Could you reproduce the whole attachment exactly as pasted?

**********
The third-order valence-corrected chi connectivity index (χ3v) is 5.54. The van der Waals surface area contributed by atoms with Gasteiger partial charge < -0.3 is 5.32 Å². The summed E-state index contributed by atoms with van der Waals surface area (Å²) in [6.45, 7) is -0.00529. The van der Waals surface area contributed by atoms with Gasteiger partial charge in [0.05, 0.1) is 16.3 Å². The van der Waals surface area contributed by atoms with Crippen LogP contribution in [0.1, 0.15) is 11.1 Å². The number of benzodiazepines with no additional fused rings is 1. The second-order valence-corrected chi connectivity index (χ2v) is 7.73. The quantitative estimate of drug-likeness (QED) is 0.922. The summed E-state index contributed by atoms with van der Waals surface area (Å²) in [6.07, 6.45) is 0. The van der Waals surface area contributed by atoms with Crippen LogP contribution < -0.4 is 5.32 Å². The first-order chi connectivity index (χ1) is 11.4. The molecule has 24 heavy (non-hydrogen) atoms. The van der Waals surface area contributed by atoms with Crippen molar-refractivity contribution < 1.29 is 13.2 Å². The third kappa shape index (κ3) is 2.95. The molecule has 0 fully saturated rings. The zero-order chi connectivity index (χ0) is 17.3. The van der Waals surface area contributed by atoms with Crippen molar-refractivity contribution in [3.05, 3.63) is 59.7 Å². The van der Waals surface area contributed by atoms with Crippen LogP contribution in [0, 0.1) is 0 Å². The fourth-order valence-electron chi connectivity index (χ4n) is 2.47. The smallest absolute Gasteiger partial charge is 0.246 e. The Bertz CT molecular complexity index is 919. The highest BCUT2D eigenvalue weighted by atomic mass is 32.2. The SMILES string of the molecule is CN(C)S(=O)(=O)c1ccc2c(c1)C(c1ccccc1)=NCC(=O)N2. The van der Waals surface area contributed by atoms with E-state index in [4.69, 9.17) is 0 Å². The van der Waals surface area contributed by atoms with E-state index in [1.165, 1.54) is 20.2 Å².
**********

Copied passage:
The third-order valence-corrected chi connectivity index (χ3v) is 5.54. The van der Waals surface area contributed by atoms with Gasteiger partial charge < -0.3 is 5.32 Å². The summed E-state index contributed by atoms with van der Waals surface area (Å²) in [6.45, 7) is -0.00529. The van der Waals surface area contributed by atoms with Gasteiger partial charge in [0.05, 0.1) is 16.3 Å². The van der Waals surface area contributed by atoms with Crippen LogP contribution in [0.1, 0.15) is 11.1 Å². The number of benzodiazepines with no additional fused rings is 1. The second-order valence-corrected chi connectivity index (χ2v) is 7.73. The quantitative estimate of drug-likeness (QED) is 0.922. The summed E-state index contributed by atoms with van der Waals surface area (Å²) in [6.07, 6.45) is 0. The van der Waals surface area contributed by atoms with Crippen LogP contribution < -0.4 is 5.32 Å². The first-order chi connectivity index (χ1) is 11.4. The molecule has 24 heavy (non-hydrogen) atoms. The van der Waals surface area contributed by atoms with Crippen molar-refractivity contribution < 1.29 is 13.2 Å². The third kappa shape index (κ3) is 2.95. The molecule has 0 fully saturated rings. The zero-order chi connectivity index (χ0) is 17.3. The van der Waals surface area contributed by atoms with Crippen molar-refractivity contribution in [3.05, 3.63) is 59.7 Å². The van der Waals surface area contributed by atoms with Crippen LogP contribution in [0, 0.1) is 0 Å². The fourth-order valence-electron chi connectivity index (χ4n) is 2.47. The smallest absolute Gasteiger partial charge is 0.246 e. The Bertz CT molecular complexity index is 919. The highest BCUT2D eigenvalue weighted by atomic mass is 32.2. The SMILES string of the molecule is CN(C)S(=O)(=O)c1ccc2c(c1)C(c1ccccc1)=NCC(=O)N2. The van der Waals surface area contributed by atoms with E-state index in [4.69, 9.17) is 0 Å². The van der Waals surface area contributed by atoms with E-state index in [1.165, 1.54) is 20.2 Å².